Capturing Cambridge
  • search
  • Facebook
  • Twitter
Feast Day Tragedy, Illustrated Police News 7.8.1913

Bell Inn, Brampton

History of the Bell Inn

Brampton, OS 1901

The events of this murder are described in detail in ‘Cambridgeshire Murder’s by Alison Bruce.

Two who attended the Brampton feast in 1913 were Frederick and Martha Jane Seekings, who were assumed to be married. Frederick was from the Chatteris area and was described by the rector of Brampton as having learning difficulties.

Martha was discovered after her death not to have been married to Frederick. her name was in fact Beeby. She had married a Leonard Beeby by whom she had had four children. The family had moved to Desborough, then Rothwell, before running off with a showman called Blott in 1894.

Beeby and Seekings were together for several years living in Alconbury. They moved to Brampton in 1906 or 1907. They were well known for their heavy drinking.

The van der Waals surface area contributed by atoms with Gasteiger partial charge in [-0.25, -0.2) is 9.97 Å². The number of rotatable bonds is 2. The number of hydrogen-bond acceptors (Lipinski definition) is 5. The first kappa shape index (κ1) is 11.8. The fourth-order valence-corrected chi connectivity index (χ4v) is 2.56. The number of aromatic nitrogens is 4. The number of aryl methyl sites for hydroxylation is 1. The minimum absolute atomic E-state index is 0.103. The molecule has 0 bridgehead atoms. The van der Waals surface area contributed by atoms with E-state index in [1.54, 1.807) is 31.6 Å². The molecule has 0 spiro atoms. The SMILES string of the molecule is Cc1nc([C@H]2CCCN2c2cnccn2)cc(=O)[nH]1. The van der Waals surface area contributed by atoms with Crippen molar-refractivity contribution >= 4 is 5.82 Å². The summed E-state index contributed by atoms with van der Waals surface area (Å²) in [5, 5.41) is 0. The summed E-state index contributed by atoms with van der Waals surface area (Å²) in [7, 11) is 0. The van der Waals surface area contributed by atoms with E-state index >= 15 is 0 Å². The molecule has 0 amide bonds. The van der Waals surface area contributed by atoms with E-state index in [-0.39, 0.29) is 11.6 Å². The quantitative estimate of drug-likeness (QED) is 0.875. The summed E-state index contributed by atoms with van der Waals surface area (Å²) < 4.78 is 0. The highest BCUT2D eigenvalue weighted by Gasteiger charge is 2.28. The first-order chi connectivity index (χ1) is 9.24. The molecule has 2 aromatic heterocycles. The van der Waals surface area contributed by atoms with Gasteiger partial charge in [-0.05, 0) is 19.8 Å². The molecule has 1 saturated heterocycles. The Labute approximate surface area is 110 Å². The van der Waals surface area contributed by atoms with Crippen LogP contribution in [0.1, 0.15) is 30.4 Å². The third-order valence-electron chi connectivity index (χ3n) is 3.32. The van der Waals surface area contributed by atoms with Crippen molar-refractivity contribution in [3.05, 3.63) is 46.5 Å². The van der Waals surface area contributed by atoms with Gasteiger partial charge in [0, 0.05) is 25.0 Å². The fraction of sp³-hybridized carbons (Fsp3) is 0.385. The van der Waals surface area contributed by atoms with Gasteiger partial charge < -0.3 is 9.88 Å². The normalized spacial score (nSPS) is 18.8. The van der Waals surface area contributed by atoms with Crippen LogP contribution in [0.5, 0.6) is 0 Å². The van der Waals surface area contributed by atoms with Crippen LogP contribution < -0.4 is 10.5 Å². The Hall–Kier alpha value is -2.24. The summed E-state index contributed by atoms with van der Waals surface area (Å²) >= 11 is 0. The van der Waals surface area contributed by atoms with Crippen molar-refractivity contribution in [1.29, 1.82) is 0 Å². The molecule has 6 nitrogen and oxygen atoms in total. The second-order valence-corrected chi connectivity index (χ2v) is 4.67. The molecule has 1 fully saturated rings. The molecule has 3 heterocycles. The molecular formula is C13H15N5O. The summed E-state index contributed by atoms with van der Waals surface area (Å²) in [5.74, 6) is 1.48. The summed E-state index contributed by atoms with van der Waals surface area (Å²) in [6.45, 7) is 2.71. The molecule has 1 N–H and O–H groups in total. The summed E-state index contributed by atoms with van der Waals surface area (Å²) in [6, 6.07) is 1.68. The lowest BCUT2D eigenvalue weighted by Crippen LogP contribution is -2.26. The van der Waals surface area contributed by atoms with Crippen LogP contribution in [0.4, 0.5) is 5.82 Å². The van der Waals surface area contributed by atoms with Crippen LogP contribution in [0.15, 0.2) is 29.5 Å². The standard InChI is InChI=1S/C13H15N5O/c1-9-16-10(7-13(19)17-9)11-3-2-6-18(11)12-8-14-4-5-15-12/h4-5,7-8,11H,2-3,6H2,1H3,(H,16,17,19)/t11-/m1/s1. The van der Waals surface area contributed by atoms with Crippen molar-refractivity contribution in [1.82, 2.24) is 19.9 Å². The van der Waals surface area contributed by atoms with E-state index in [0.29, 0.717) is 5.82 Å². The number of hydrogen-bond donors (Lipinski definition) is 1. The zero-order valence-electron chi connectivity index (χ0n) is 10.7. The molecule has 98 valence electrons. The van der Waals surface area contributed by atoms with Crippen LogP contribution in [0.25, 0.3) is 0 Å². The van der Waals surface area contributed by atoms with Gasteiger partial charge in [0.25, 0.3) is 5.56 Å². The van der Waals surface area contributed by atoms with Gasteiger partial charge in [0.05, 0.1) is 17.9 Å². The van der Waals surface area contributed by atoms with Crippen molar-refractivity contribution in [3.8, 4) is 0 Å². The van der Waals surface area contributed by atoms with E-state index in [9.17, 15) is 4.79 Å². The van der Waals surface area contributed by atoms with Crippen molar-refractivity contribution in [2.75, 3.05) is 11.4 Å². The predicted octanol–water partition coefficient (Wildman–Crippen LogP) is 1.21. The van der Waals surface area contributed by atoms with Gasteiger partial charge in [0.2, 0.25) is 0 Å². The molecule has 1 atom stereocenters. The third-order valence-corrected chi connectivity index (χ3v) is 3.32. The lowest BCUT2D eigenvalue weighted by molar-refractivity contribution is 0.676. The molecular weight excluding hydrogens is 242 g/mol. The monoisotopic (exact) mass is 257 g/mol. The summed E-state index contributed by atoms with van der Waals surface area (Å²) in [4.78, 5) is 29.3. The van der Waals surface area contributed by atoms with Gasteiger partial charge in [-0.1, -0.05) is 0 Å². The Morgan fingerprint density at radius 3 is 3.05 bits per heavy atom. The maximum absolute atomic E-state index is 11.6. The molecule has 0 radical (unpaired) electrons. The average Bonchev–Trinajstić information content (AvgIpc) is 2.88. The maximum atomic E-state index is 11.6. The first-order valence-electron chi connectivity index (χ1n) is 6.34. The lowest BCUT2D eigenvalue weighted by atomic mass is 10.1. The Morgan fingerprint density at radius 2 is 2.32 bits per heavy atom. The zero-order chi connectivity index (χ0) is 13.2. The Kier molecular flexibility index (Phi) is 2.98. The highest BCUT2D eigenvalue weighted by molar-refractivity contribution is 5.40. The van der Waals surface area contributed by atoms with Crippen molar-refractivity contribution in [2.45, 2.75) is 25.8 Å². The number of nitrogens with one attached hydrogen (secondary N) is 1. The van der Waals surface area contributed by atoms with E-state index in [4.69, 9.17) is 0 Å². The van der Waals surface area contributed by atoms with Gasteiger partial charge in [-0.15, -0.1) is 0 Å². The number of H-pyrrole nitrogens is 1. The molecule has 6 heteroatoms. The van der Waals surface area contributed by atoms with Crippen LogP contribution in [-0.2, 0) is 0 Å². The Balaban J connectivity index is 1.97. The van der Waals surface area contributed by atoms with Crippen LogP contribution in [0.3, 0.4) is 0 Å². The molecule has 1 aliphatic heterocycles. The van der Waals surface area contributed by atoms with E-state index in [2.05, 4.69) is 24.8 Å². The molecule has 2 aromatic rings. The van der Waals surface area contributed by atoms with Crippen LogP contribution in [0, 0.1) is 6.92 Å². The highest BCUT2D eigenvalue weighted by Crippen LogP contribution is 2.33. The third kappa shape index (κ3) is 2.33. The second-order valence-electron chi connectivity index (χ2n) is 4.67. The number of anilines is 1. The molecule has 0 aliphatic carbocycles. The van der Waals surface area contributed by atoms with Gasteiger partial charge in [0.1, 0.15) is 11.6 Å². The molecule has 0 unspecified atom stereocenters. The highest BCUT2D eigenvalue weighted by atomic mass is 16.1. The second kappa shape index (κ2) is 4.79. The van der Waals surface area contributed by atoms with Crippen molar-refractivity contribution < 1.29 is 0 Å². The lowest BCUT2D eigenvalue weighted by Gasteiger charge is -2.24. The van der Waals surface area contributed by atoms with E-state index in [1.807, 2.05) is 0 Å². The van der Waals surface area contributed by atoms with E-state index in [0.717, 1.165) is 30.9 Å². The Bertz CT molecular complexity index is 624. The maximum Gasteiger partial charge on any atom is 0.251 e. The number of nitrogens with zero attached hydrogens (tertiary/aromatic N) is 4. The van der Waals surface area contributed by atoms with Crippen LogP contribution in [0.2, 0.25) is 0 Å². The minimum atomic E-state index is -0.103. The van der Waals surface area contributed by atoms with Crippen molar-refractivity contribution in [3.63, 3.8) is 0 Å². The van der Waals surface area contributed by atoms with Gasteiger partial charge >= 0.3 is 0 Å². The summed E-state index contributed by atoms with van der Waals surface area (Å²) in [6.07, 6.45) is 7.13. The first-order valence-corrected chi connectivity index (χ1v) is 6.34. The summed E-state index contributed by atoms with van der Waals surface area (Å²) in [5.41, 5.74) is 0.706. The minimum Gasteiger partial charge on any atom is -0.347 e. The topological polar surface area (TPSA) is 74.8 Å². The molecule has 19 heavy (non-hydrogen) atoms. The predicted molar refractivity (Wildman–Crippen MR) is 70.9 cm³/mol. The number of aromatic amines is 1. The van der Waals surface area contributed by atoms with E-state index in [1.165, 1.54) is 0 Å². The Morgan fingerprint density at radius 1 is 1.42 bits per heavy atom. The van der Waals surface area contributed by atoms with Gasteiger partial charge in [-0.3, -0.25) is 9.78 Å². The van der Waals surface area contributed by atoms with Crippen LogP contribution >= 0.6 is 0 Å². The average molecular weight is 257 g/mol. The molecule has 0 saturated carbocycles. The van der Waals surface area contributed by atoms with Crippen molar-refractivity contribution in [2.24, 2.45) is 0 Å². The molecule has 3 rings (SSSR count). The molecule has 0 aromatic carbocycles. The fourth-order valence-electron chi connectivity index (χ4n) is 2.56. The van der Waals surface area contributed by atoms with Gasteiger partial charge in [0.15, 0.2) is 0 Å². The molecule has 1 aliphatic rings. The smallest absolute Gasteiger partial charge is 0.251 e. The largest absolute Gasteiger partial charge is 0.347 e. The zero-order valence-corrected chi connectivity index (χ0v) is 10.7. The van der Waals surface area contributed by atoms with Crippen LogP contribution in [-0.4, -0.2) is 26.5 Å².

On the feast day, 28th July 1913, both had been drinking. After closing time both were discovered collapsed outside the pub. An hour later they were both found collapsed on the Thrapston Road. This time Beeby was dead.

The police were called and found a blood covered knife in his left trouser pocket.

On 31st July Beeby was buried in Brampton. On 2nd August Seekings was taken to the gaol in Cambridge.

The trial opened on 14th October. The jury took 15 minutes to find him guilty.  He was hung the morning 4th November. He was the last criminal to be executed in Cambridgeshire.

A detailed account of the trial can be found in the Cambridge Daily News 15.10.1913.

The execution was reported in the Cambridge Daily News 4.11.1913.




Do you have any information about the people or places in this article? If so, then please let us know using the Contact page or by emailing

Dear Visitor,


Thank you for exploring historical Cambridgeshire! We hope you enjoy your visit.


Did you know that we are a small, independent Museum and that we rely on donations from people like you to survive?


If you love Capturing Cambridge, and you are able to, we’d appreciate your support today.


Every donation makes a world of difference.


Thank you,

The Museum of Cambridge